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- Contains open access
- ISSN: 0047-4045 (Print), 1469-8013 (Online)
- Editors: Professor Susan Ehrlich York University, Canada and Professor Tommaso Milani University of Gothenburg, Sweden
- Editorial board
A message from the incoming Co-Editors Susan L. Ehrlich and Tommaso M. Milani
We are thrilled to take on the position of Co-Editors of Language in Society. Our aim is to cultivate the theoretical and methodological breadth that has characterized Language in Society since its inception by encouraging publications that span the gamut of sociolinguistic inquiry, from variationist sociolinguistics to critical discourse analysis and linguistic anthropology. There are areas, however, that we feel are underrepresented in the journal. We would like address some of these gaps by commissioning special issues of the journal from leading scholars in sociolinguistics on topics such as socio-phonetics, linguistic variation and embodiment, multimodality, raciolinguistics, language and globalization, the political economy of multilingualism, and language and affect. In the same way, while we are committed to publishing cutting-edge work from North America, the United Kingdom and Europe, we also plan to further broaden the geopolitical range of the articles in the journal. Because of Tommaso’s ties with the Global South, we want to actively expand the geopolitical breadth of the Editorial Board in order to increase the number of submissions from countries that are currently underrepresented in the journal.
Enjoy free access to a collection of articles selected by the Editors to demonstrate the journal's breadth in terms of the theoretical and methodological approaches taken as well as its geopolitical coverage:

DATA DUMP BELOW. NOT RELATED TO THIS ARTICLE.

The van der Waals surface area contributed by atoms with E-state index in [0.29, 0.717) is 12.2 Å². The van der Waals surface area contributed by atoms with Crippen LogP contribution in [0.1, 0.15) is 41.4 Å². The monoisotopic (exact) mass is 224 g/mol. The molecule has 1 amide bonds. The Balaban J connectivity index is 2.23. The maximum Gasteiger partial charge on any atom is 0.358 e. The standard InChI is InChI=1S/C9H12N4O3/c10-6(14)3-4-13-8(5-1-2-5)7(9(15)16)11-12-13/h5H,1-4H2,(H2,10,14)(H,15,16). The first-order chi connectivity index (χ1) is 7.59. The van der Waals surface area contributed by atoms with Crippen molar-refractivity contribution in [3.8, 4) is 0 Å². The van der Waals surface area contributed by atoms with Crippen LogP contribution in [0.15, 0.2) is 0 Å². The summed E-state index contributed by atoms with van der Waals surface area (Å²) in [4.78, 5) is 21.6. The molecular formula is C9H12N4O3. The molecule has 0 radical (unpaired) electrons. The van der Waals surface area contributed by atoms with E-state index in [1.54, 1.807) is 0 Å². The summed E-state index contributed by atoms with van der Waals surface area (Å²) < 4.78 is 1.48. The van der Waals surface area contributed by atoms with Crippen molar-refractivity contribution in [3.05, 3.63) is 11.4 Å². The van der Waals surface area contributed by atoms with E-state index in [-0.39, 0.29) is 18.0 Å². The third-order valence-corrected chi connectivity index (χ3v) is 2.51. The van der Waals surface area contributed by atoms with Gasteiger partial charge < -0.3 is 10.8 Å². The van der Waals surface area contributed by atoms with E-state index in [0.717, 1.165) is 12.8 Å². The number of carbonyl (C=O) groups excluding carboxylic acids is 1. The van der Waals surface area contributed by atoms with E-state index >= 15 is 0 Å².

Recently published articles
Other sociolinguistics journals from Cambridge
- 27 January 2020,
- Blog post written by Crispin Thurlow based on a new article published in Language in Society In a new paper for Language in Society, I open with the following anecdote about the disingenuous power of everyday language games. On a work trip to Stockholm several years ago, I needed to take my two sons along with me. My local colleagues had kindly accommodated us in one of Sweden’s “Elite” hotels. On arrival day, my sons and I checked in and made our way up to the room. As we stepped across the threshold my oldest son declared, with genuine disappointment, “But this isn’t elite!” After I pressed him, he explained that the room was just not big enough. Evidently, he had already learned . . . → Read More: Words on the loose: The power of “premium”...
- 16 January 2020,
- Blog post written by Claire Kramsch based on an article published in Language Teaching My views on the impact that globalization has had on the learning and teaching of foreign languages have been very much influenced by my French upbringing. In the fifties in France I learned and then studied German not in order to find a job in Germany, nor to go and visit the country, nor even to make friends with Germans, but to enjoy German literature and to immerse myself in German poems and fairytales. The language for me was indissociable from texts on the page and the imaginary worlds they opened up for me. Not that I had consciously intended it to be that way. The teaching of German . . . → Read More: Educating the global citizen or the global consumer?...
- 02 December 2019,
- Originally posted on the Cambridge Core Blog. Written by Victoria Drummond, Director of Online Customer Experience at Cambridge University Press Co-creation is not a new idea. For years companies have been seeking advice from their customers about how they can improve their products and services, either by asking directly, by quietly listening, or by learning from data. But what is fast becoming more popular is the desire for companies to openly collaborate with customers from conception to delivery, with the single aim of creating something that is truly usable and useful. Gone are the days of assumption driven development; knowledge driven development is where it’s at. What is co-creation? At its core co-creation is a methodology which involves companies working directly with their customer community . . . → Read More: Product co-creation: together we can build something wonderful...